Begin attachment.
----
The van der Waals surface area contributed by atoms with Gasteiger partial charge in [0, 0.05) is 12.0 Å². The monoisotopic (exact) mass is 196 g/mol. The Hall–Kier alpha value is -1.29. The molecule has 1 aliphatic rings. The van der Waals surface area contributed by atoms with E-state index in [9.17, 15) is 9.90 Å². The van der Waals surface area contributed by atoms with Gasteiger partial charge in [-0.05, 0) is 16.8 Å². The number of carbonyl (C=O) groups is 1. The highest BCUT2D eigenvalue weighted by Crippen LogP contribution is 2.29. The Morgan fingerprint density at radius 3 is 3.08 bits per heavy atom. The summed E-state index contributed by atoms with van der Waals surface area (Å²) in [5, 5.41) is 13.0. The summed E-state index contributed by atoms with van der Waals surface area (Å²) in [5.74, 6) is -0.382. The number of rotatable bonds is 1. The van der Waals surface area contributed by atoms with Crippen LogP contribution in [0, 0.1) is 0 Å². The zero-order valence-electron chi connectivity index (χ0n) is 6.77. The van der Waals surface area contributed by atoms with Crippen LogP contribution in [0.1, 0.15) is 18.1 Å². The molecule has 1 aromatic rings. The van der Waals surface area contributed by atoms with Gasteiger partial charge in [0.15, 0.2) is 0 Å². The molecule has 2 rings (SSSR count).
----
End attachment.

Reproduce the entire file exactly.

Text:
The van der Waals surface area contributed by atoms with Gasteiger partial charge in [0, 0.05) is 12.0 Å². The monoisotopic (exact) mass is 196 g/mol. The Hall–Kier alpha value is -1.29. The molecule has 1 aliphatic rings. The van der Waals surface area contributed by atoms with E-state index in [9.17, 15) is 9.90 Å². The van der Waals surface area contributed by atoms with Gasteiger partial charge in [-0.05, 0) is 16.8 Å². The number of carbonyl (C=O) groups is 1. The highest BCUT2D eigenvalue weighted by Crippen LogP contribution is 2.29. The Morgan fingerprint density at radius 3 is 3.08 bits per heavy atom. The summed E-state index contributed by atoms with van der Waals surface area (Å²) in [5, 5.41) is 13.0. The summed E-state index contributed by atoms with van der Waals surface area (Å²) in [5.74, 6) is -0.382. The number of rotatable bonds is 1. The van der Waals surface area contributed by atoms with Crippen LogP contribution in [0, 0.1) is 0 Å². The zero-order valence-electron chi connectivity index (χ0n) is 6.77. The van der Waals surface area contributed by atoms with Crippen LogP contribution in [0.1, 0.15) is 18.1 Å². The molecule has 1 aromatic rings. The van der Waals surface area contributed by atoms with Gasteiger partial charge in [0.15, 0.2) is 0 Å². The molecule has 2 rings (SSSR count).